New Zealand's Minister of Health would be doing the right thing for public health and the integrity of the food system by voting for labelling of GM foods, when she attends a trans-Tasman council meeting on Friday.(1)
That's the message from MADGE Australia, to Minister Kate Wilkinson, saying 90% of people want full labelling of GM ingredients. The call comes almost a decade after MadGE in New Zealand, led by Alannah Currie became a culturally-defining movement for a GE-Free New Zealand backed by leading chefs, actors, musicians, celebrities and artists.
The Australian campaign urges State Ministers of Health to support GM labelling to give consumers the right to know if GM-foods like soy oil are being used. The New Zealand Minister Kate Wilkinson sits on the same Council and is copied in on the email message.
"There is wide public support for GM-foods to be labelled. New Zealand should support food standards based on traceability and the right of consumers to avoid GM-ingredients," says Jon Carapiet, spokesman for GE-Free NZ in food and environment.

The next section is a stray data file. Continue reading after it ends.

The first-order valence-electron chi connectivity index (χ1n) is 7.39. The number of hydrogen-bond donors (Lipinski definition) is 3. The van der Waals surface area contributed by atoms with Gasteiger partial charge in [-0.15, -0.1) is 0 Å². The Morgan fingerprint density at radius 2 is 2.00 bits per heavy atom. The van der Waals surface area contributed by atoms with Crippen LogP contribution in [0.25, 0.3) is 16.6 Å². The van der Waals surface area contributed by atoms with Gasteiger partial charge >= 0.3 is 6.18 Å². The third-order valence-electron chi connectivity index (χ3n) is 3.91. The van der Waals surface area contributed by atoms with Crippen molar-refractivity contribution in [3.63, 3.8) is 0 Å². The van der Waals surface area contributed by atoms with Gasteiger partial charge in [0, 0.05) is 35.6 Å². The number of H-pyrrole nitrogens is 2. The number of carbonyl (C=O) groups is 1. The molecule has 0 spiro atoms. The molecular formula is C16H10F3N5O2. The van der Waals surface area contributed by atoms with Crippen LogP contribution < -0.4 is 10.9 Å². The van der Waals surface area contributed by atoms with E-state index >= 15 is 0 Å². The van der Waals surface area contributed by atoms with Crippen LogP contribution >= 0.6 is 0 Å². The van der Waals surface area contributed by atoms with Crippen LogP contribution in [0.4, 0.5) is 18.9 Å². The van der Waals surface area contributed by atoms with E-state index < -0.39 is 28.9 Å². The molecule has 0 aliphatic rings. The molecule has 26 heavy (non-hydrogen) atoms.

"The Health Ministers are being asked to support the precautionary approach of tracing, monitoring and labelling foods from GM organisms which is central to the integrity of the food system."
Unfortunately New Zealand Minister Kate Wilkinson has backed the latest approval of 2,4-D-GM maize into the food supply, without testing its potential effects and without requiring all derived ingredients to be labelled.
The benefits of labelling all GM-foods can no longer be ignored as a basic food safety measure that benefits New Zealand exporters and consumers worldwide.
The New Zealand government previously undermined the rights of its own consumers by opting out of Country of Origin Labelling (CoOL) introduced by the Australian States. Labelling of GM foods is the least it could do.
The Food Regulation Ministerial Council will meet to decide which of the Blewett Report's Food Labelling Rev